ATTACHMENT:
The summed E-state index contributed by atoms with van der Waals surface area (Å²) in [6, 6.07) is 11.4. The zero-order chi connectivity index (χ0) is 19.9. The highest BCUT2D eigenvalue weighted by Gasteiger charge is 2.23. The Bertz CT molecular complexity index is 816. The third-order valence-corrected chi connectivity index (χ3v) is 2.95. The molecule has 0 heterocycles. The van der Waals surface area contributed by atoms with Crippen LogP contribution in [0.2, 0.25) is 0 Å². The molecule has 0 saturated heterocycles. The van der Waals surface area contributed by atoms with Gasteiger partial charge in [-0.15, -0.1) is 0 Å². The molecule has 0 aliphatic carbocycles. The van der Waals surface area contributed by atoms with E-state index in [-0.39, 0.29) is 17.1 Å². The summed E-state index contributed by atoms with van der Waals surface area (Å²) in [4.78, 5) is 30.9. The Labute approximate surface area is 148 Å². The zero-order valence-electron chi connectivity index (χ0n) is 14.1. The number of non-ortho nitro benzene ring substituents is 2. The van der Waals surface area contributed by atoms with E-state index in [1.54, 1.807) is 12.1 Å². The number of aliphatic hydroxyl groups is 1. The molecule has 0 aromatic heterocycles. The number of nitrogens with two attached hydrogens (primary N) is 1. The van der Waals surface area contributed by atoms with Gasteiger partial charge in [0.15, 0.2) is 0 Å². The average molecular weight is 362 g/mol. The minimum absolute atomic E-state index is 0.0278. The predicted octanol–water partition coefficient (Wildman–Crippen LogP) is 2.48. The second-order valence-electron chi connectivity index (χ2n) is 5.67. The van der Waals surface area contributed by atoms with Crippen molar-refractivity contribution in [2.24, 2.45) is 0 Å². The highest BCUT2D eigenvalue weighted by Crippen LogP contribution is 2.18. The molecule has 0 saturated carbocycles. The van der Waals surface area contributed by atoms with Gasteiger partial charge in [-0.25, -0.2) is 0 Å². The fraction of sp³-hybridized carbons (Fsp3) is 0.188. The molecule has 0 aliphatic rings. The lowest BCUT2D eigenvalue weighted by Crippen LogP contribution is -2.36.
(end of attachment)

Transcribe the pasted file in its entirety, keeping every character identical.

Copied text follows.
The summed E-state index contributed by atoms with van der Waals surface area (Å²) in [6, 6.07) is 11.4. The zero-order chi connectivity index (χ0) is 19.9. The highest BCUT2D eigenvalue weighted by Gasteiger charge is 2.23. The Bertz CT molecular complexity index is 816. The third-order valence-corrected chi connectivity index (χ3v) is 2.95. The molecule has 0 heterocycles. The van der Waals surface area contributed by atoms with Crippen LogP contribution in [0.2, 0.25) is 0 Å². The molecule has 0 saturated heterocycles. The van der Waals surface area contributed by atoms with Gasteiger partial charge in [-0.15, -0.1) is 0 Å². The molecule has 0 aliphatic carbocycles. The van der Waals surface area contributed by atoms with E-state index in [-0.39, 0.29) is 17.1 Å². The summed E-state index contributed by atoms with van der Waals surface area (Å²) in [4.78, 5) is 30.9. The Labute approximate surface area is 148 Å². The zero-order valence-electron chi connectivity index (χ0n) is 14.1. The number of non-ortho nitro benzene ring substituents is 2. The van der Waals surface area contributed by atoms with E-state index in [1.54, 1.807) is 12.1 Å². The number of aliphatic hydroxyl groups is 1. The molecule has 0 aromatic heterocycles. The number of nitrogens with two attached hydrogens (primary N) is 1. The van der Waals surface area contributed by atoms with Gasteiger partial charge in [0.15, 0.2) is 0 Å². The average molecular weight is 362 g/mol. The minimum absolute atomic E-state index is 0.0278. The predicted octanol–water partition coefficient (Wildman–Crippen LogP) is 2.48. The second-order valence-electron chi connectivity index (χ2n) is 5.67. The van der Waals surface area contributed by atoms with Crippen molar-refractivity contribution in [2.24, 2.45) is 0 Å². The highest BCUT2D eigenvalue weighted by Crippen LogP contribution is 2.18. The molecule has 0 saturated carbocycles. The van der Waals surface area contributed by atoms with Gasteiger partial charge in [-0.25, -0.2) is 0 Å². The fraction of sp³-hybridized carbons (Fsp3) is 0.188. The molecule has 0 aliphatic rings. The lowest BCUT2D eigenvalue weighted by Crippen LogP contribution is -2.36.